Pitt’s Twyman taking professional approach


To continue reading, log into your account:

[theme-my-login show_title=0]
Pitt's Jaylen Twyman fights through Eastern Michigan's Jake Donnell on, Dec. 26, 2019, in Detroit. - GETTY

When Pitt needed a stop last season, Jaylen Twyman typically delivered.

After quarterback Kenny Pickett caught a touchdown pass to put the Panthers up, 35-34, late against No. 15 Central Florida, a Twyman sack forced a fourth-and-long that UCF had little to no chance of converting.

In a wild win against North Carolina on a Thursday night at Heinz Field (when most of the sports-watching public witnessed Cleveland Browns defensive end Myles Garrett club Steelers quarterback Mason Rudolph in the head with Rudolph's helmet), Twyman sacked Tar Heels quarterback Sam Howell in overtime.

Twyman led a staunch defensive effort with 1.5 sacks in a loss at Penn State, and he dominated an overmatched Ohio offensive line in a Panthers' win.

In the final minute against Eastern Michigan in the Quick Lane Bowl, Twyman applied just enough pressure to force a couple of errant throws and help preserve Pitt's first bowl win since 2013, which also happened to be at Ford Field in Detroit.

Twyman's production in 2019 was off the charts. Almost Aaron Donald-type numbers. In 13 starts, Twyman finished with 41 tackles, 10.5 sacks (tied for 18th nationally), earned first-team all-ACC honors and was named second-team All-America by the Associated Press and Football Writers Association of America.

The 6-foot-2, 290-pound bruiser from Washington, D.C., helped Pitt finish 15th in the nation in total defense (312.9 yards per game). He accomplished enough in his redshirt sophomore season to draw significant NFL interest. Some mock drafts pegged Twyman as a second-day selection, but he, along with defensive end Patrick Jones II and safety Paris Ford, opted to return for another season. For Pitt coach Pat Narduzzi and defensive coordinator Randy Bates, it was better news than landing a handful of big-time recruits.

And as Twyman watched the NFL Draft in April be conducted virtually because of the coronavirus pandemic, the confidence in his decision grew.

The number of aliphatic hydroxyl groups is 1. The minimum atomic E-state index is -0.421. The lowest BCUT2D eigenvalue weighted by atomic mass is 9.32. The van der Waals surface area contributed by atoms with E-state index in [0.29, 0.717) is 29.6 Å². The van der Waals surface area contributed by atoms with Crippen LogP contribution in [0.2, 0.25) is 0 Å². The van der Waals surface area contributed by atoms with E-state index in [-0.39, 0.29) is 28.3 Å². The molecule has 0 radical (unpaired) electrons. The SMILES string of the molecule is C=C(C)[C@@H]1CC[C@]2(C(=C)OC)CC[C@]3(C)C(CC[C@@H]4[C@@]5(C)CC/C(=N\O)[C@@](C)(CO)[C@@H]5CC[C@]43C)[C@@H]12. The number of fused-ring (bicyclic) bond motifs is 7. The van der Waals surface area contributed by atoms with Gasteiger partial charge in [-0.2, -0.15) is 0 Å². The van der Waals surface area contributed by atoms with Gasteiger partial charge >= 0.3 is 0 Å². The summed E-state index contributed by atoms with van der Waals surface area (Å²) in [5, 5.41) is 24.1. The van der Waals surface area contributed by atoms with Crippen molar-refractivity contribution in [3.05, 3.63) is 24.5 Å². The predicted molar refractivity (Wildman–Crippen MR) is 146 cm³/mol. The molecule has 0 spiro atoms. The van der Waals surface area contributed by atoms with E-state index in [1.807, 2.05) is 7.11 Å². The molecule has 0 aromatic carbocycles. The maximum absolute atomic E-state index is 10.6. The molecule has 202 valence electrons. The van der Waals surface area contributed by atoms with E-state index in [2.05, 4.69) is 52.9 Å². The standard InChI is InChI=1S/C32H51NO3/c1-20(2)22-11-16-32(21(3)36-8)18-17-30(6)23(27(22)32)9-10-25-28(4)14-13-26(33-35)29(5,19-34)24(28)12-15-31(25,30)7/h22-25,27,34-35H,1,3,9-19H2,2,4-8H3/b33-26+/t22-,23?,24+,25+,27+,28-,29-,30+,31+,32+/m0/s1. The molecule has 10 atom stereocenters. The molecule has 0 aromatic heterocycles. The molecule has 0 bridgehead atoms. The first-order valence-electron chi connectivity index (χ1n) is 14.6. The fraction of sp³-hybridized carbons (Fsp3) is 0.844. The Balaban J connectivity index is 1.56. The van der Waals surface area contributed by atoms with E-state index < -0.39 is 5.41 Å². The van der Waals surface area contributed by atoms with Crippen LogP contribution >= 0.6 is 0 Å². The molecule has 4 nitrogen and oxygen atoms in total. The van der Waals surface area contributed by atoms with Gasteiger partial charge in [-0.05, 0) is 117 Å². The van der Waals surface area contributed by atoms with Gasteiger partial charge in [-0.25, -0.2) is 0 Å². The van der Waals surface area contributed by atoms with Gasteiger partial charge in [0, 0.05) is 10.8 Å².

"Even if it wasn't a pandemic, you know, a lot of people do stuff from home as well," Twyman said recently during a video conference call with reporters. "(The draft) crossed my mind, but, like, I'm just glad to be back with my brothers and, you know, give us another winner."

Pitt went 8-5 last season, the same record Narduzzi posted in each of his first two seasons. With Twyman, Jones and Deslin Alexandre back on a defensive line that should be boosted by the return of Rashad Weaver and Keyshon Camp from injuries, the Panthers could boast one of college football's toughest fronts.

Expect Twyman, a burly combination of strength, agility and a top-notch swim move, to lead the charge. He's considered the No. 5 draft eligible defensive tackle by ESPN's Mel Kiper Jr. and draftsite.com tabbed him No. 11 overall to the New York Jets in the 2021 NFL Draft in a recent mock.

Those are goals Twyman is working toward, as evidenced by an impressive workout video:

If you didn't watch the video, that was 33 reps of 225 pound on the bench press.

"That was good, but I still got to work to do," Twyman said.

Some of that work took place during individual workouts, but Twyman has done more than physical preparation during the coronavirus pandemic.

"It teaches you how to train like a pro because you have all this free time on your hands," he said. "This is really self-managing yourself and training like a pro. There were a lot of one-on-one workouts and stuff like that with you, yourself and your trainer. I know for me personally, I've just been taking this stuff like a pro, trying to develop my mindset."

Video conference meetings with Narduzzi, defensive line coach Charlie Partridge and strength and conditioning coach Mike Stacchiotti helped develop Twyman's mindset this offseason, but the bulk of work begins to take shape Monday, when Pitt begins a phased return to football players for voluntary offseason workouts. Pitt's offseason model is designed around an expected August training camp and was based on guidance from university health experts in addition to other health agencies.

When Twyman and teammates report for workouts after undergoing a period of quarantine, they will receive instruction on safety protocols and maintaining them, a daily screening questionnaire and temperature check, the use of personal protective equipment and be in smaller workout and meeting groups.

"We (are) just worried about working and stuff like that," Twyman said. "And when we get back together, you know, we're trying to figure out a way to, instead of being (15th) in the country in defense, trying to be No. 1 and stuff like that. So, we're always trying to figure out the next way to take our game to the next step. And we're not talking about, instead of getting sacks, let's get the ball out as well. Small stuff like that. So we're just trying to keep picking at it and getting 3 percent better every day."

To continue reading, log into your account: